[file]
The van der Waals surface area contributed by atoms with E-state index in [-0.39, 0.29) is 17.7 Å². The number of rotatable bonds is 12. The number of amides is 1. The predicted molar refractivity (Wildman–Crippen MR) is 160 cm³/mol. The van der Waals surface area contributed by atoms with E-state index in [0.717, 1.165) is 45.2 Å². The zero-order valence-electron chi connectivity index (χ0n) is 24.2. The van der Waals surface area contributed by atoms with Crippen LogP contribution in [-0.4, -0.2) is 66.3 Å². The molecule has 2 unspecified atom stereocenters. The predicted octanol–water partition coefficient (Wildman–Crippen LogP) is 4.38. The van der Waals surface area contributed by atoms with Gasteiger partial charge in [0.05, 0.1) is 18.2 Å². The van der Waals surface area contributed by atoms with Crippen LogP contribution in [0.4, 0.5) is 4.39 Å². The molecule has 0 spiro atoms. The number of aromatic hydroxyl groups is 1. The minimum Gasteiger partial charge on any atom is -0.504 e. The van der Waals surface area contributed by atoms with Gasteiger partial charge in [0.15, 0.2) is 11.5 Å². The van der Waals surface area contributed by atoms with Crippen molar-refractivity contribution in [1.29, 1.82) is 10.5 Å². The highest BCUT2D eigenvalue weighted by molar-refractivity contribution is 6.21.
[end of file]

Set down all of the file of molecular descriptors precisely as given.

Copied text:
The van der Waals surface area contributed by atoms with E-state index in [-0.39, 0.29) is 17.7 Å². The number of rotatable bonds is 12. The number of amides is 1. The predicted molar refractivity (Wildman–Crippen MR) is 160 cm³/mol. The van der Waals surface area contributed by atoms with E-state index in [0.717, 1.165) is 45.2 Å². The zero-order valence-electron chi connectivity index (χ0n) is 24.2. The van der Waals surface area contributed by atoms with Crippen LogP contribution in [-0.4, -0.2) is 66.3 Å². The molecule has 2 unspecified atom stereocenters. The predicted octanol–water partition coefficient (Wildman–Crippen LogP) is 4.38. The van der Waals surface area contributed by atoms with Gasteiger partial charge in [0.05, 0.1) is 18.2 Å². The van der Waals surface area contributed by atoms with Crippen LogP contribution in [0.4, 0.5) is 4.39 Å². The molecule has 0 spiro atoms. The number of aromatic hydroxyl groups is 1. The minimum Gasteiger partial charge on any atom is -0.504 e. The van der Waals surface area contributed by atoms with Gasteiger partial charge in [0.15, 0.2) is 11.5 Å². The van der Waals surface area contributed by atoms with Crippen molar-refractivity contribution in [1.29, 1.82) is 10.5 Å². The highest BCUT2D eigenvalue weighted by molar-refractivity contribution is 6.21.